History of the Delta Launch Vehicle
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To Reach the High Frontier: A History of U.S. Launch Vehicles
Many other excellent books about spaceflight are recommended here.
|This article, in modified form, was originally written for inclusion in To Reach the High Frontier: A History of U.S. Launch Vehicles. Due to space limitations and its tangential relation to the main subject of Delta, it was edited out in the revision process.
Delta, Satcom, and the Cable Boom
The Delta 3914 model, designed in joint management sessions between RCA, NASA and McDonnell Douglas, would not become the standard Delta until 1979. However its first flight, that of RCA Global Communications' Satcom 1 on 13 December 1975, would make telecommunications history. Satcom 1, with some pinch-hitting by Westar 1, spurred the cable television industry to unprecedented heights with the help of a company known as Home Box Office (HBO).
HBO, started in November 1972 and based in Valley Forge, Pennsylvania, was a pay television service airing commercial-free unedited movies, pay-per-view boxing matches, and some original programming, and was available to local cable television users on a subscription basis. HBO was distributed to these cable systems via a network of microwave relay towers throughout the northeastern United States, a network that was difficult and expensive to maintain, especially in winter. Distribution was limited because a cable system could only receive the signal if it was along the microwave route. A year after its debut HBO had a mere 8,000 subscribers and was struggling to survive. The cable industry as a whole was not in much better shape, as it seemed destined to serve only rural towns and hilly areas, where distance from the transmitters, or terrain, meant weak antenna reception. The largest television markets, in and around major U.S. cities, were also the places where conventional broadcast signals are strongest and most plentiful. With a copper shortage to compound the problem, cable companies were unable to compete and in the mid-1970s most were deeply in debt.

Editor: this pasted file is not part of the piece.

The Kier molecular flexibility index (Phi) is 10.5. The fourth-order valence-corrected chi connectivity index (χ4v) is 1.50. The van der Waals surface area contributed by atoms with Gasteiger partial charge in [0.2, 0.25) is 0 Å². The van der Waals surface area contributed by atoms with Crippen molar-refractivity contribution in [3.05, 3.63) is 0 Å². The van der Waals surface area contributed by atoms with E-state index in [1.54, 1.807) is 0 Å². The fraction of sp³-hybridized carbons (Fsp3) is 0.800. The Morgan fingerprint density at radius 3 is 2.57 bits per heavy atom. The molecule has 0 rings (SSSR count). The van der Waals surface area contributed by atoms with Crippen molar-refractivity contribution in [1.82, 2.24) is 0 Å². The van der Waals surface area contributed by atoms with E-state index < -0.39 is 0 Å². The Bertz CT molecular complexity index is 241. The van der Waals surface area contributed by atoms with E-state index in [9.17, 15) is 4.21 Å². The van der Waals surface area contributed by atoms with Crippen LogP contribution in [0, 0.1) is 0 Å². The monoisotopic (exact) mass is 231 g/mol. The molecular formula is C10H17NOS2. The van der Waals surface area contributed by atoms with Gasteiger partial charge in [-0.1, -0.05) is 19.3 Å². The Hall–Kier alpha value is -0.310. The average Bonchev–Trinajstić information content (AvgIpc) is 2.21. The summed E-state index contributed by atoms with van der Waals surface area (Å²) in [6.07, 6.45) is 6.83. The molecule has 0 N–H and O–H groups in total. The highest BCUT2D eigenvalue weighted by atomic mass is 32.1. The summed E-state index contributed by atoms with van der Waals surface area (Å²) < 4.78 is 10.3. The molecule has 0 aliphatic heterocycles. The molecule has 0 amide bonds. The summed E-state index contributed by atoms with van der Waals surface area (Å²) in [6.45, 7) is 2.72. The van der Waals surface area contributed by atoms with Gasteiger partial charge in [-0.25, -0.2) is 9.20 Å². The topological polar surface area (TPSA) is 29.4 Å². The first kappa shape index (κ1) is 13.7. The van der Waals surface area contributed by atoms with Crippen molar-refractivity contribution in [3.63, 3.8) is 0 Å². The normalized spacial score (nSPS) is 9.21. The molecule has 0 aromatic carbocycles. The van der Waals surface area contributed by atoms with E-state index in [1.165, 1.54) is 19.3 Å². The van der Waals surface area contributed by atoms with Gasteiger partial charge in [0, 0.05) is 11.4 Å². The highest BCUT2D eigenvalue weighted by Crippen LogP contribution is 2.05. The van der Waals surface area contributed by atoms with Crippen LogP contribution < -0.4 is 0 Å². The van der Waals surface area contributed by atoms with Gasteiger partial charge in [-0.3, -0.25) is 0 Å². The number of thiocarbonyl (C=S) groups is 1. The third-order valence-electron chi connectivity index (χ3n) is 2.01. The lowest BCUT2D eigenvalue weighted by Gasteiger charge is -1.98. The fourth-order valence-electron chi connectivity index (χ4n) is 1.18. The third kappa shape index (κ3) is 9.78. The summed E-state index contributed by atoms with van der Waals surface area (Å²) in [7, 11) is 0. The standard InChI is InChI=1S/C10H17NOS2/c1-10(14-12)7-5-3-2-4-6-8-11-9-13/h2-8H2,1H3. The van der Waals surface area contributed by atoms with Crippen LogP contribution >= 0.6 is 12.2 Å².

Domestic satellite communications turned the tables. When RCA won permission from the FCC to launch Satcom in 1974, Sid Topol, president of cable equipment manufacturer Scientific-Atlanta, met with RCA, HBO, and a group of cable operators. The idea Topol presented would benefit everyone: use RCA's satellite to distribute HBO programming, eliminating the complex of microwave stations.* Scientific-Atlanta could build the ground stations, and the cable systems would gain subscribers. RCA and HBO agreed. A cable owner in Vero Beach, Florida, saw the potential and offered his 10,000-customer system as a test bed.
Then HBO got lucky by landing a contract, at very little expense, to televise The Thrilla from Manila, the heavyweight championship fight between Muhammad Ali and Joe Frazier in the Philippines. With only a day or two to spare, a receiving dish was installed at the Vero Beach cable headend. On 30 September 1975, a television signal took a roundabout path from Manila to Florida, first by uplinking through an Intelsat to California, then by landlines and microwave relays to Valley Forge via New York City, and finally uplinking once again through Westar 1 to reach Florida.
Westar was the only available domestic satellite system until RCA Satcom 1 was launched aboard Delta 118 on 13 December 1975. HBO transmitted on Westar until Satcom 1 entered commercial service in February 1976. The Ali-Frazier broadcast was of high quality and was a raging success, and soon receiver dishes were popping up at cable system headends throughout the country. Cable television finally had the unique service it needed to make inroads into metropolitan and suburban markets, and by the end of 1977, HBO had more than 1.6 million subscribers.
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